Wednesday, January 14, 2004

Allie has a new game she likes to play. I'm calling it Quiz Bowl. The game is simple. I ask her questions and she answers them. For every right answer she gets a high five and a, you're so smart! For each wrong answer I tell her I'm going to pinch her head off and then do my best to make it happen (so far her head is still on her shoulders).

Most of the questions are softballs: What's your phone number? What number comes before nine?" "What's mommy's favorite treat? (she is still only three, after all). But Deb and I are still surprised by the breadth of Allie's knowledge. And the fact that she knows where her epiglottis is and what it does floors me.

I'm boasting, a little. But the truth is, I find Quiz Bowl a little depressing. Each correct answer is another indication that Allie's growing up. My days as Quiz Master are numbered. Allie will be starting school in a couple of years and then, before I know it, I'll no longer be able to help her with her homework because I'm too dumb (damn FOIL method).

But for now, for a short while, I am the Quiz Master. I ask the questions and hold all the answers within my powerful, Quiz Master's brain. I have the power to bestow high fives or to pinch heads off shoulders. I am the Alpha/Omega of all the knowledge in the universe. . . or at least I am this week. Next week, I'm back to being the guy that has difficulty making change at a bake sale.

Monday, January 12, 2004

Last night Julia had an upset stomach (or something) and cried, continuously, for more than half-an-hour. I spent the majority of this episode safely downstairs moving between the futon (watching a DVD) and my desk chair (messing with this Web site).

After Deb had finally put Julia to bed she came to visit me in the basement. She demonstrated, with her expression and posture, just how grueling the past 45 minutes had been.

I felt bad for Deb. But I've gone through my share of solo "gas bubble exorcisms" so it's not as if hiding in the basement was that big of a sin. Plus, Julia was downstairs with me when she started crying. I maintain that she would have stopped if I had just a few more minutes to let her find her happy place and quietly go to it on her own. But Debbie made the decision to take her upstairs. Admirable in a peculiar way; like when Buddhist monks set themselves on fire in protest.

Last night's events led me to think about the friends and family that have recently had cute and tiny, loud and stinky bundles or have them on the way. I've compiled a few tips that may be helpful to them now or in the near future:

1. If a tree falls in the forest and no one is around to hear it, does it make a noise? Substitute a baby for the tree and you're well on your way to a semi-valid rationalization for locking your infant in his/her nursery while you step out for a movie.

2. Babies are always wet and that makes them good conductors of electricity. Don't bother with cumbersome extension cords when there's only an additional foot, or so, between your outlet and the margarita blender. A baby fills the gap nicely. What's more, while you're using your appliance, the baby remains remarkably quiet.

3. Recalled or banned infant products are often a good litmus test for child development. Surviving the use of these products is often an indication of superior intellect and/or motor skills.

4. Diapers. The answer to this parental bane is simple: a more efficient diet. By feeding babies intense amounts of fiber and providing a minimal amount of fluids (required for survival), an infant's waste consists mainly of small, hard, odorless pellets. Not only do these pellets help avoid the need for a diaper, but they make a fine alternative fuel source for hibachis or small wood burning stoves.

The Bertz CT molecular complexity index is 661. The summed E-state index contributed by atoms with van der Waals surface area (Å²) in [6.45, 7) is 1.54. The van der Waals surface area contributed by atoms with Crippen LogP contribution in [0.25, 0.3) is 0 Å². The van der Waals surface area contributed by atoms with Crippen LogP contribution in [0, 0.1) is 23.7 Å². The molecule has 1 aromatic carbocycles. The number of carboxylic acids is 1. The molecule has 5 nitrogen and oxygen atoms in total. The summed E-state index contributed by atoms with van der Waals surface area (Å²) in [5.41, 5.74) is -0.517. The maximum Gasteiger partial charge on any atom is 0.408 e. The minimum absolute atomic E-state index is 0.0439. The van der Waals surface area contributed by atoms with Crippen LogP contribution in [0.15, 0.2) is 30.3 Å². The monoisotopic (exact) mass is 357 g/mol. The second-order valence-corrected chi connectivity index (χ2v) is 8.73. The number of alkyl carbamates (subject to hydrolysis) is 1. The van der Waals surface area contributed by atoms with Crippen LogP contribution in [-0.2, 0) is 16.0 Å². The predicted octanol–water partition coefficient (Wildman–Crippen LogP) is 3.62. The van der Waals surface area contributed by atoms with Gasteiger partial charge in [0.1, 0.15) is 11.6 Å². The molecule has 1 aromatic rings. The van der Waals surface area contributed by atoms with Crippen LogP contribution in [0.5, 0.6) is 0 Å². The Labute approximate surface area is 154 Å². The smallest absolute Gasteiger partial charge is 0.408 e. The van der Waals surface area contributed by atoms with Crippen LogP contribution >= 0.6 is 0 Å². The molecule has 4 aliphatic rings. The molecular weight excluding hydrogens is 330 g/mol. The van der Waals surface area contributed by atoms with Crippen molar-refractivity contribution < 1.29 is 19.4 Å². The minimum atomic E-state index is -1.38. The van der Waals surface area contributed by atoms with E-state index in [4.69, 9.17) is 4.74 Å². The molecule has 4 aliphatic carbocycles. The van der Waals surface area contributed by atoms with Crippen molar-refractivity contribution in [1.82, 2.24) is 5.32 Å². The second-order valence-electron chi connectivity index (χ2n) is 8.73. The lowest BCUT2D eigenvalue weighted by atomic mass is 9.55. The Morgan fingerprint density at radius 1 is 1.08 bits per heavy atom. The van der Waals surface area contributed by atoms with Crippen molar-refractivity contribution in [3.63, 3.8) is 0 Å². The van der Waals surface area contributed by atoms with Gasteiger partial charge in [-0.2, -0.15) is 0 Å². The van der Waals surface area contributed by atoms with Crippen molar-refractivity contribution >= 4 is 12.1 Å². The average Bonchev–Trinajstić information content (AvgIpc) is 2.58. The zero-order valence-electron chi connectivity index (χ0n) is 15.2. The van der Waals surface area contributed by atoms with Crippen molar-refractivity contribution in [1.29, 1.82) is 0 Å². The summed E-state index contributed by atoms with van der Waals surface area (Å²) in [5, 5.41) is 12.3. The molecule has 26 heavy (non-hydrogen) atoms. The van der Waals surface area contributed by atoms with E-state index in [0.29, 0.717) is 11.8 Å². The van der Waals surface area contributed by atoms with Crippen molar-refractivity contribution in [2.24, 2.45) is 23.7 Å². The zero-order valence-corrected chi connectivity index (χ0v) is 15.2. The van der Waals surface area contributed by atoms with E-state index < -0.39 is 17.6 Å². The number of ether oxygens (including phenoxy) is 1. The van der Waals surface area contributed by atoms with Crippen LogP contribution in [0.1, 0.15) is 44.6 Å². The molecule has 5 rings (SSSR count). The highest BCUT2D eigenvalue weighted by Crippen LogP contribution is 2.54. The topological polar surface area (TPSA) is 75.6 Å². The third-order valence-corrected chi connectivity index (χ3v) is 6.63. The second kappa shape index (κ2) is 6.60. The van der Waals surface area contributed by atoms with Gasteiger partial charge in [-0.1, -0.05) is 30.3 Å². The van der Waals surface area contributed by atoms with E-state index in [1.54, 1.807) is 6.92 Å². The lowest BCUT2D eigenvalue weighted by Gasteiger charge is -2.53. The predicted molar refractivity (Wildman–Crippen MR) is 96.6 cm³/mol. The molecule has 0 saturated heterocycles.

5. Infant clothing is expensive. Carpet remnants are not.

6. More nutrition advice: Back in the pre-Bronze era do you think they waited six months to start weaning their babies? Heck no! These early parents shoved whatever they were eating into the mouths of their offspring and so should you. Free yourself from the myth of nursing or bottle feeding. Allergies be damned! Ask yourself what you'd rather eat; Enfamil or a nice, pre-chewed rib eye? If you answered pre-chewed steak (and you probably did), then you're on your way to having a happier, quieter, baby.

7. Reading to babies is a waste of time. They don't know what you're talking about you have better things to do. Your babies should be watching television from the moment they exit the womb.

8. Maintaining a planner/plan-implementer dynamic (wherein the father is the planner and the mother is the plan-implementer) is vital. For example: A father will suggest that it's time for child to be fed because the child is crying. Acting upon the father's plan of action, a mother will implement the plan by washing a bottle, mixing formula, heating formula, feeding and burping the baby. A father's role is obviously the most significant. Therefore, in order to maintain the role as planner, fathers require special consideration when it comes to their every desire and indulgence.

9. While an infant's skeletal structure is almost entirely composed of cartilage, it is unwise to assume that babies bounce. They can, however, absorb tremendous amounts of impact energy. This fact can lead to big savings when car seat shopping.

10. With some minor modifications, infants are able to use the same workout equipment that adults use. Your infant would benefit from time spent with a BowFlex as much as you would, tubby.

Sunday, January 11, 2004

I hope you'll be patient with me while I rebuild some of the content here. Between the blog, the Web site and .mac pages I was getting really confused. This is my attempt to consolidate everything into a single spot on the Web.

Here's part of an email I got from my mom:
Hey! I wish you would leave your web page alone... redo this mess you made. Please.
Your mother

I'm on it, ma. Give me a few weeks and everything will be back to normal. I swear!